United States President Donald Trump might be disastrous for most Americans and a danger to the world, but he has been a boon to historians. The more grotesque his presidency appears, the more historians are called on to make sense of it, often in 30-second blasts on cable news or in quick-take quotes in a news article.
As a historian, I'm glad to see my profession getting some much deserved publicity. But I also worry about the rapid-fire, superficial way history is being presented, as if it's mostly a matter of drawing historical analogies. The result is that readers and viewers get history lessons that are often misleading when it comes to Mr Trump, and shed little light on our current travails.
This is partly because this is not what historians should be doing. We teach our students to be wary of analogies, which are popular with politicians and policymakers (who choose them to serve their agendas) but which often distort both the past and the present.
To take just one example: During his campaign, Mr Trump was frequently compared to Huey Long, the Depression-era governor of Louisiana. Sure, there are similarities: Like Mr Trump, Long ran in the name of the "people", attacked the establishment and was labelled a demagogue and fascist by his critics.
But the differences are even more important: Long was self-made, a genuine populist who took on powerful interests, and, as governor, was responsible for building roads, bridges and hospitals, and helping the poor. He never engaged in race baiting - astonishing for a populist Southern politician in that era. The point isn't that Mr Trump is or is not like Long (and he's not); it's that the analogy is meaningless.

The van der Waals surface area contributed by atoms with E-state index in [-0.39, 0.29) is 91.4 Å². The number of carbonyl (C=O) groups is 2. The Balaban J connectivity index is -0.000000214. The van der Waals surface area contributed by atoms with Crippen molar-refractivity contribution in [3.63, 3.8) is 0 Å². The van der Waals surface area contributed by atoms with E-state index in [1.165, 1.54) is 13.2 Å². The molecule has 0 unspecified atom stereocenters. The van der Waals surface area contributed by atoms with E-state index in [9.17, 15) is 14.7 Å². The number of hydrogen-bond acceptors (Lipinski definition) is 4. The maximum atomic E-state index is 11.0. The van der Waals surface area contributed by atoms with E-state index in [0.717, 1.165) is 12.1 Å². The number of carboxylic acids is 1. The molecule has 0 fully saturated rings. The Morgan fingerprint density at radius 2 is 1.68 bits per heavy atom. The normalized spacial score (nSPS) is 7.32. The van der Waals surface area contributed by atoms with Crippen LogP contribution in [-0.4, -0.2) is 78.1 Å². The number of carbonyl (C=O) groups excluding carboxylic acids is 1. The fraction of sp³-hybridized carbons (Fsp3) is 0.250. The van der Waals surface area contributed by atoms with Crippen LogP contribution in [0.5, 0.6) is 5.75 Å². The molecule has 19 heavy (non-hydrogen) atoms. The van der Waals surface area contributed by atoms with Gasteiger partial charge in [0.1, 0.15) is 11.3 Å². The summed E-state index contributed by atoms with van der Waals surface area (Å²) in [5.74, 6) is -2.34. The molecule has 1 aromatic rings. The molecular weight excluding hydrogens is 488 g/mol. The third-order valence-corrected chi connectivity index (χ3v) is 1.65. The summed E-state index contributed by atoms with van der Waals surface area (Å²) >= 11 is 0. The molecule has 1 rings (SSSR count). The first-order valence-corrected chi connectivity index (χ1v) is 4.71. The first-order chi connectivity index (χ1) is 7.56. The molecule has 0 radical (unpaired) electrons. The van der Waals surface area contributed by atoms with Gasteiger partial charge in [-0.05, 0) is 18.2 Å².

In fact, such analogies are more than useless; they can be dangerous. Yes, history has much to teach us. But one of its lessons is its own limits: Things rarely repeat themselves. Just because Mr Trump's lies and evasions bear some similarity to those of Richard Nixon, that doesn't mean that we're watching a repeat of Watergate.
Watergate, after all, had a happy ending of sorts; Nixon was undone by the scandal. His story is thus meant to reassure us that our system works, that the president is not above the law, and that we have a functioning democracy. Maybe Mr Trump will face a similar disgrace, but maybe not.
Almost everything about the context is different: In 1974, there was no Fox News or similar commercial propaganda outlets, and there were Republicans in Congress who cared more about democracy and the Constitution than about tax cuts for wealthy donors.
If analogies and comparisons with former American presidents and politicians are deeply flawed, what should historians do? What is their role in the Trump age?
For one thing, they should take advantage of this media attention by dismantling facile analogies. Among their many ripe targets are the fashionable comparisons drawn between Mr Trump and various foreign dictators of the past - above all, Adolf Hitler and Benito Mussolini. Again, similarities abound, like their jingoism and contempt for democratic institutions.